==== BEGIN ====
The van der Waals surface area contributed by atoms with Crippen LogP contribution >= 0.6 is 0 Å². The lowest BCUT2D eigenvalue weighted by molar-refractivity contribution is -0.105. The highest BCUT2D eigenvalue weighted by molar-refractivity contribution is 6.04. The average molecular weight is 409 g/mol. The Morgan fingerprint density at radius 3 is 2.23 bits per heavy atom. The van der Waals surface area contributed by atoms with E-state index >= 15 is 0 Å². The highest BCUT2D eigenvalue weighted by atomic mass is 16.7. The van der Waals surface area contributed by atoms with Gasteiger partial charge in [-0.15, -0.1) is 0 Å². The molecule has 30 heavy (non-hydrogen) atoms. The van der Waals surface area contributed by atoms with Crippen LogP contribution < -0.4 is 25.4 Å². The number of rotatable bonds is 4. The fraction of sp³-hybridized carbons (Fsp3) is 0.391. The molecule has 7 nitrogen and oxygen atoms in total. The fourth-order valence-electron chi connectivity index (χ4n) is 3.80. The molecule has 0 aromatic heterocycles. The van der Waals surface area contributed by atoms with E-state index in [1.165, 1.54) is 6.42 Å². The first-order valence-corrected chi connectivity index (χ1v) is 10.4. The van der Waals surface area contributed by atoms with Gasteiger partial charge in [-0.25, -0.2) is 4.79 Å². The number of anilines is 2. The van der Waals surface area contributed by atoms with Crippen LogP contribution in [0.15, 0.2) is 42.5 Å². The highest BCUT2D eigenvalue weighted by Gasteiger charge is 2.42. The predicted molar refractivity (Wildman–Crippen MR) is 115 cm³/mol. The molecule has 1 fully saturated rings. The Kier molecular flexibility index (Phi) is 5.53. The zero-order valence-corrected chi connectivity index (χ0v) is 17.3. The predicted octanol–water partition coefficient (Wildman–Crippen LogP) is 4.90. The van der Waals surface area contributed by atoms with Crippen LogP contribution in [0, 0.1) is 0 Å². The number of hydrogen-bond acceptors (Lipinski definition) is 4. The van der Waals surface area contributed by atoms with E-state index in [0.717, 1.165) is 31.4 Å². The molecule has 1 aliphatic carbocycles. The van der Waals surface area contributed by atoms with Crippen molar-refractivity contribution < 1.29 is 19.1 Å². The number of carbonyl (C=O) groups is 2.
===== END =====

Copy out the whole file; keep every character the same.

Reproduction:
The van der Waals surface area contributed by atoms with Crippen LogP contribution >= 0.6 is 0 Å². The lowest BCUT2D eigenvalue weighted by molar-refractivity contribution is -0.105. The highest BCUT2D eigenvalue weighted by molar-refractivity contribution is 6.04. The average molecular weight is 409 g/mol. The Morgan fingerprint density at radius 3 is 2.23 bits per heavy atom. The van der Waals surface area contributed by atoms with E-state index >= 15 is 0 Å². The highest BCUT2D eigenvalue weighted by atomic mass is 16.7. The van der Waals surface area contributed by atoms with Gasteiger partial charge in [-0.15, -0.1) is 0 Å². The molecule has 30 heavy (non-hydrogen) atoms. The van der Waals surface area contributed by atoms with Crippen LogP contribution < -0.4 is 25.4 Å². The number of rotatable bonds is 4. The fraction of sp³-hybridized carbons (Fsp3) is 0.391. The molecule has 7 nitrogen and oxygen atoms in total. The fourth-order valence-electron chi connectivity index (χ4n) is 3.80. The molecule has 0 aromatic heterocycles. The van der Waals surface area contributed by atoms with E-state index in [1.165, 1.54) is 6.42 Å². The first-order valence-corrected chi connectivity index (χ1v) is 10.4. The van der Waals surface area contributed by atoms with Gasteiger partial charge in [-0.25, -0.2) is 4.79 Å². The number of anilines is 2. The van der Waals surface area contributed by atoms with Crippen LogP contribution in [0.15, 0.2) is 42.5 Å². The highest BCUT2D eigenvalue weighted by Gasteiger charge is 2.42. The predicted molar refractivity (Wildman–Crippen MR) is 115 cm³/mol. The molecule has 1 fully saturated rings. The Kier molecular flexibility index (Phi) is 5.53. The zero-order valence-corrected chi connectivity index (χ0v) is 17.3. The predicted octanol–water partition coefficient (Wildman–Crippen LogP) is 4.90. The van der Waals surface area contributed by atoms with Crippen LogP contribution in [0, 0.1) is 0 Å². The number of hydrogen-bond acceptors (Lipinski definition) is 4. The van der Waals surface area contributed by atoms with E-state index in [0.717, 1.165) is 31.4 Å². The molecule has 1 aliphatic carbocycles. The van der Waals surface area contributed by atoms with Crippen molar-refractivity contribution < 1.29 is 19.1 Å². The number of carbonyl (C=O) groups is 2.